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Water Authority Offers to Help Parched Areas of California with Stored Supply in Central Valley

The San Diego County Water Authority’s board has directed its staff to explore opportunities to help other water districts weather an emerging drought across California.

The authority said that because of three decades of investment in supply reliability, along with a continued emphasis on water-use efficiency, the San Diego region has sufficient water supplies for multiple dry years.

Those investments include high-priority Colorado River water from the Imperial Valley, seawater desalination, and access to the Semitropic Original Water Bank in Kern County, where the authority has stored about 16,000 acre-feet of water — enough to supply more than 30,000 homes for a full year.

Water Authority Offers Help to Regions in Need During Drought

The San Diego County Water Authority’s Board of Directors April 22 authorized staff to explore opportunities to help other water districts weather an emerging drought across California. Three decades of investments in supply reliability, along with a continued emphasis on water-use efficiency, mean the San Diego region has sufficient water supplies for multiple dry years. Those investments include high-priority conserved water from the Imperial Valley, seawater desalination, and access to the Semitropic Original Water Bank in Kern County, where the Water Authority has stored about 16,000 acre-feet of water.

Water Authority Offers Help to Regions in Need During Drought

April 23, 2021 – The San Diego County Water Authority’s Board of Directors yesterday authorized staff to explore opportunities to help other water districts weather an emerging drought across California.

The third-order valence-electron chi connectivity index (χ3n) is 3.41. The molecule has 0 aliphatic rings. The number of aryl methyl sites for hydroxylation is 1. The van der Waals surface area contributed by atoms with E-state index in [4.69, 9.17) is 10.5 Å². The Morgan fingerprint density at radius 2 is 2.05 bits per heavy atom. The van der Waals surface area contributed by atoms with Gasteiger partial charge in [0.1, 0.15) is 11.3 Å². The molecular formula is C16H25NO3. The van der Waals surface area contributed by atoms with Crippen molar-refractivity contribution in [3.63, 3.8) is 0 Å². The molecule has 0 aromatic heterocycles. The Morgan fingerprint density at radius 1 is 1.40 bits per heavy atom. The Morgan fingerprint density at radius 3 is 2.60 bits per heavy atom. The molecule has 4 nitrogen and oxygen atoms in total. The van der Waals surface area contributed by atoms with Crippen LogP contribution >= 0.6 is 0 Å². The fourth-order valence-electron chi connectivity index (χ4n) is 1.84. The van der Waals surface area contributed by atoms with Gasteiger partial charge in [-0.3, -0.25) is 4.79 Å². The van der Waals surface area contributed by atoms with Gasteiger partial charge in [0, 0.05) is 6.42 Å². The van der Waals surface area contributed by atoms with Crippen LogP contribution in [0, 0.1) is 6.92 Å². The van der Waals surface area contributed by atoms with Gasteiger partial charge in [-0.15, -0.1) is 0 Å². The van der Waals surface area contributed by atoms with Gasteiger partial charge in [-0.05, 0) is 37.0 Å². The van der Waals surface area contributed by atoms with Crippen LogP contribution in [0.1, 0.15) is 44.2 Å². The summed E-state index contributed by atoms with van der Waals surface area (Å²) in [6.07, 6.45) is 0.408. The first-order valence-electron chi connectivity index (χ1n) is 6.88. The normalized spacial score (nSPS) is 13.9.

Three decades of investments in supply reliability, along with a continued emphasis on water-use efficiency, mean the San Diego region has sufficient water supplies for multiple dry years. Those investments include high-priority conserved water from the Imperial Valley, seawater desalination, and access to the Semitropic Original Water Bank in Kern County, where the Water Authority has stored about 16,000 acre-feet of water.

LOGO-SDCWA-Vallecitos Water District-Stacked

Agencies Reach Agreement over Water Deliveries

April 22, 2021 – The San Diego County Water Authority and the Vallecitos Water District have reached agreement over pipeline repairs and how to measure water deliveries while moving ahead as partners to ensure long-term water supply reliability. The Water Authority’s Board of Directors on Thursday approved terms of a settlement with Vallecitos designed to end litigation filed in 2020. Vallecitos’ Board of Directors previously approved the terms.

Students-Student displays science and engineering fair project

San Diego County Students Innovate to Solve Water Challenges

In March, Water Authority staff judged water-related projects by students at the 67th annual Greater San Diego Science and Engineering Fair. Judging the fair is a longstanding tradition at the Water Authority and a component of the education outreach program. For decades, the Water Authority has recognized the top water-related projects with a scholarship and award. This year’s fair was conducted in a virtual format, but more than 280 students still brought their best projects to the table.

Each student who was interviewed by Water Authority staff demonstrated a strong knowledge of the scientific process, as well as an awareness of big picture issues that are important in the water industry and beyond. Five winners were selected, and each will receive a gift card and plaque. Water Authority staff also showcased a video of the five winners and their outstanding projects at the April San Diego County Water Authority Board of Directors meeting.

Students present top water-related projects

Forward-thinking students solve global and everyday water issues